Morkus from Orkus
BUT... Having to write in 30-40% new content because an adventure isn't sufficiently fleshed out? Not having an index and missing an important chart in table of contents so I have to hunt it down? Gaping holes in the narrative that require in-depth reading, note-taking, reworking, and creating new connective tissue? Taking 500 words to say something that could be distilled to a paragraph? Referencing other books or other pages on the same book, requiring flipping about, when a tidbit of info could have been included inline in the text? Monster stat blocks bloated with combat info while the essential character of the monster is hidden in text? Those things require more time.
I've found that if I have to re-write/add a significant portion of an adventure, it's actually a lot more work for me than just making it up whole cloth. It's tougher to make seamless changes that fit in well to an adventure than to seamless write it from scratch where it all just sort of flows.


I've found that if I have to re-write/add a significant portion of an adventure, it's actually a lot more work for me than just making it up whole cloth. It's tougher to make seamless changes that fit in well to an adventure than to seamless write it from scratch where it all just sort of flows.
Hmm, I've found passing around some wine or whiskey at the game table helps with that.


Personally I would find a number of character, monster, or organization-themed dungeon templates more helpful.

Say you have three example lairs for A'Kin, a table of likely themes for his lair guards and traps, like "Mini-Shemeshka Mannequin Golems - treat as twig blights" and "Living Secrets - treat as shadows", and possible places that Macguffins might be stored, like inside of doors knobs of doors that lead to portals.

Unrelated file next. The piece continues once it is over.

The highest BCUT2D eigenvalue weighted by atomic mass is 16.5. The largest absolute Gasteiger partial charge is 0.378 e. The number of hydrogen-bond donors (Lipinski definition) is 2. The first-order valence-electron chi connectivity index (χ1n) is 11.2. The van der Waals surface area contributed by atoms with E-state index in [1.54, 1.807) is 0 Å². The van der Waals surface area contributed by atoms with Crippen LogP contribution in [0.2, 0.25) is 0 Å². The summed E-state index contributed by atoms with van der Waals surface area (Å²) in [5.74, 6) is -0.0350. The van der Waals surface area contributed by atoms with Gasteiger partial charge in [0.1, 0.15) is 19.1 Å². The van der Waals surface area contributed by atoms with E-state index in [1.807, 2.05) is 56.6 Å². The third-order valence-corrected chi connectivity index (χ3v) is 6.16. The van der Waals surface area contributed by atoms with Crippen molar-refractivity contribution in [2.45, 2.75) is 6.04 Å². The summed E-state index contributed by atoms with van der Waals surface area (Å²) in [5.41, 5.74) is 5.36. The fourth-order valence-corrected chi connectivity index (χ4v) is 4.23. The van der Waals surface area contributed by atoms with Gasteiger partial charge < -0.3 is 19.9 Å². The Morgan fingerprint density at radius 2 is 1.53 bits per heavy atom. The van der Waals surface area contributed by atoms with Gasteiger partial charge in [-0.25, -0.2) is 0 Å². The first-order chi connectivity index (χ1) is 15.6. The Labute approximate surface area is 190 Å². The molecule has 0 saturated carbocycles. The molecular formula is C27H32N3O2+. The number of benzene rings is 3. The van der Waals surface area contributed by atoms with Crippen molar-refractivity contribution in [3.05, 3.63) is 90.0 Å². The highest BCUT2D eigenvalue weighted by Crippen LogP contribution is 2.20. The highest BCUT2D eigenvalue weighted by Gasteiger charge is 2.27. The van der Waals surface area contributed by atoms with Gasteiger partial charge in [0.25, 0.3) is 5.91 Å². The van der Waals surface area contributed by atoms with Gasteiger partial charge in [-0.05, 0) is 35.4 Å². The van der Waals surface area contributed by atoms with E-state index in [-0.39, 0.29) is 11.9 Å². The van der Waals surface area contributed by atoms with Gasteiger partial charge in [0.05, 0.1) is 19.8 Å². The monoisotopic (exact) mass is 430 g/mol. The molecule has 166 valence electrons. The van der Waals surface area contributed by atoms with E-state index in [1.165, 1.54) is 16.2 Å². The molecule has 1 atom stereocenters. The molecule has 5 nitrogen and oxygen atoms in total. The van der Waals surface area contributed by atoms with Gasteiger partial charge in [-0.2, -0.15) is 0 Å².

I don't know that I'll be able to do that with Dark Sun or Psionics. Those things have strong identities in me beyond Ravenloft and other settings.
I half agree with you. The problem with Psionics is that it's had multiple strong identities, and the fanbase can't agree on which one should have primacy. Dark Sun though... I never actually played a campaign in it, but I had one of the novels and both of the CRPGs. So those are what shape my mental image of it, particularly the latter. And I really don't know how they'd update it for today.

Maybe they could do it. Mad Max pulled off a good new movie in the "wasteland apocalypse" genre. But that's a rarity, and the genres that Dark Sun was building on are even more out of fashion than they were 30 years ago. Not to mention the many, many problematic elements that would either need to be removed or treated with very precise care.

Also it's not just the setting. Is Dark Sun really Dark Sun if you don't have scarcity of metal and elemental Clerics and Preserving/Defiling magic? But all of those would need in depth mechanical support for transitioning into a 5e framework. How do you even do Preserving and Defiling with the proliferation of arcane casters? To say nothing of the "everyone has a Psionic Wild Talent" bit.

I dunno. I have some fond memories of Dark Sun, but boy would it be a heavy lift to update it. Maybe some things just aren't feasible.